Plus, when you make your own coffee that means you will:

2) Use a reusable cup or mug. To be honest, this one is fairly obvious. We don’t even need to do the math of what impact 400 paper, plastic or even *gasp!* styrofoam cups per day can have on our environment. So if you want a reusable cup or mug that gets the job done, look no further. TSL himself uses a biodegradable Gordon Sinclair travel mug (that you can find here) and a porcelain mug for drinking coffee at the desk. The problem with the travel mug is that you can’t microwave it. If that is a deal breaker, you can get other types of reusable mugs. If you want to go on the cheaper side, try something like this for 5 bucks. If you want to get fancy, go porcelain designed with some of these options.

3) Now even TSL knows we can’t convince everyone to swear off coffee shops forever. If you must head to your nearest Dunkin, Starbucks or Au Bon Pain, so be it. But just for us, ask them to fill up your reusable mug instead (Starbucks even offers a 10 cent discount).  If you’re an iced coffee person, try one of these. Whatever you do, please don’t be one of those people who asks for a separate styrofoam cup to cover you iced coffee so your hands don’t get cold. Buy a coffee sleeve, they are cheap and you can use them 100 times over. You can get super artsy with these or basic here. Heck, you can make them yourself if you really want.

Just remember, even out of 400 million, every cup makes a difference.

This past Tuesday, the BBA hosted program that provided engineering tips on greening an office and legal tips greening a lease. This sounded like a great opportunity to sit in on one of the BBA’s many brownbag lunches and hear from resident experts like Mark Walsh-Cooke (ARUP), Vernon Woodworth (AKF Group) and moderator Julie Taylor (Noble & Wickersham). If you have been reading TSL, you know that this has been a topic we have touched on before, but with all the new info we learned, we are eager to show it off.

Though many of the questions and conversations were at a very high level, TSL is going to do its best to break down what we learned into simple categories. Here goes:

Green leases are necessary:

Some basic facts (garnered from the 2012 Green Lease Workgroup of the Environmental Law and Real Estate Section of the BBA) about buildings in the United States:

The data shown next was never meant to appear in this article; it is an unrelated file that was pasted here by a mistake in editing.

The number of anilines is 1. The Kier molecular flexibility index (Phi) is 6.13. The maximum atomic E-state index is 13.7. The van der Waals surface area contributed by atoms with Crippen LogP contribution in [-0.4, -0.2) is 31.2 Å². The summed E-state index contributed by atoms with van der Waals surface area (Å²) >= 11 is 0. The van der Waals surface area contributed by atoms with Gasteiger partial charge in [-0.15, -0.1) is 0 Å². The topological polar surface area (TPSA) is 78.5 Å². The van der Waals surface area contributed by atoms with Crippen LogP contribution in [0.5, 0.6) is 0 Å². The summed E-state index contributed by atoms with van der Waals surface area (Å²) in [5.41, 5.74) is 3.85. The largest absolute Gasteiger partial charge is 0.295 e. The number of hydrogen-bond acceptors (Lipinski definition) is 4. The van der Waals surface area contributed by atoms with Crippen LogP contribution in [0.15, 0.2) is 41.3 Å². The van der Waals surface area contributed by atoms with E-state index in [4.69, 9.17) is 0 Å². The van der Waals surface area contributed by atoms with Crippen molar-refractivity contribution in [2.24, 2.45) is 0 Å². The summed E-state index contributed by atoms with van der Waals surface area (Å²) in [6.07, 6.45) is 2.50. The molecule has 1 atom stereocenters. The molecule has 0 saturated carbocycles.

• Buildings account for over 50% of U.S energy use (in urban areas, it is closer to 75%)
  • U.S. Buildings emit more greenhouses gases than the transportation sector
  • Buildings in the U.S. use more than 38 billion gallons of water every day

Based on these state alone, it’s obvious that limiting the energy use and emissions of buildings is an extremely important sustainability initiative. But doesn’t that sounds really, really hard? Well, that brings us to our next point.

Green leases are not “heavy lifting”

One of the biggest misconceptions about a green lease is the amount of work involved and how complicated that work is. While it is true that not just anyone can (or should) write up a green lease, that does not mean the process is overly taxing. There are a few important things everyone considering a green lease needs to know:

1) Writing a green lease does not mean you need to write or approve an entirely new lease. All it means is including or editing your current lease to incorporate new sustainable processes.

2) A green lease, or green clause, need not be lengthy. Experts at the meeting mentioned that the most simple clauses ones are only a paragraph or two while more complicated ones may go on for *gasp* two whole pages!

Photo from Engineering Tips on “Greening” your Office and Legal Tips on “Greening” your Lease

The last (and maybe best) part about green leases? Most of the work is already done for you.

1) The most complicated part of the arrangement, landlord tenant concerns, have also been addressed.  Here’s the problem: the landlord doesn’t want to offer the initial payout to remodel, buy new lighting fixtures and the like unless they see the benefits on their bottom line. The tenant, because they are leasing the building doesn’t want to be held accountable for the initial payout but wants to reap the benefits when it comes to energy bills. The solution? Experts in their fields have developed model clauses that bridge the gap between tenant and landlord’s when it comes to green leases. This model lease holds both parties offering a portion towards the initial payout and both receiving benefits of the reduction in energy costs.

2) Many green organizations, government agencies and other associations wanted to make creating or editing a green lease as easy as possible, so the provide countless guides, green leases clauses, policies and procedures and the like. The BBA is no different — keep an eye out for the BBA’s Green Lease Workgroup’s Green Lease Guide, set to be released this fall. In the meantime, here are a few sources you can check out:

There you have it. Greening your lease is necessary, does not take up countless hours of billable time, and there is a bevy of available resources online to at your disposal to make the process as simple and easy as possible.

So…what are you waiting for?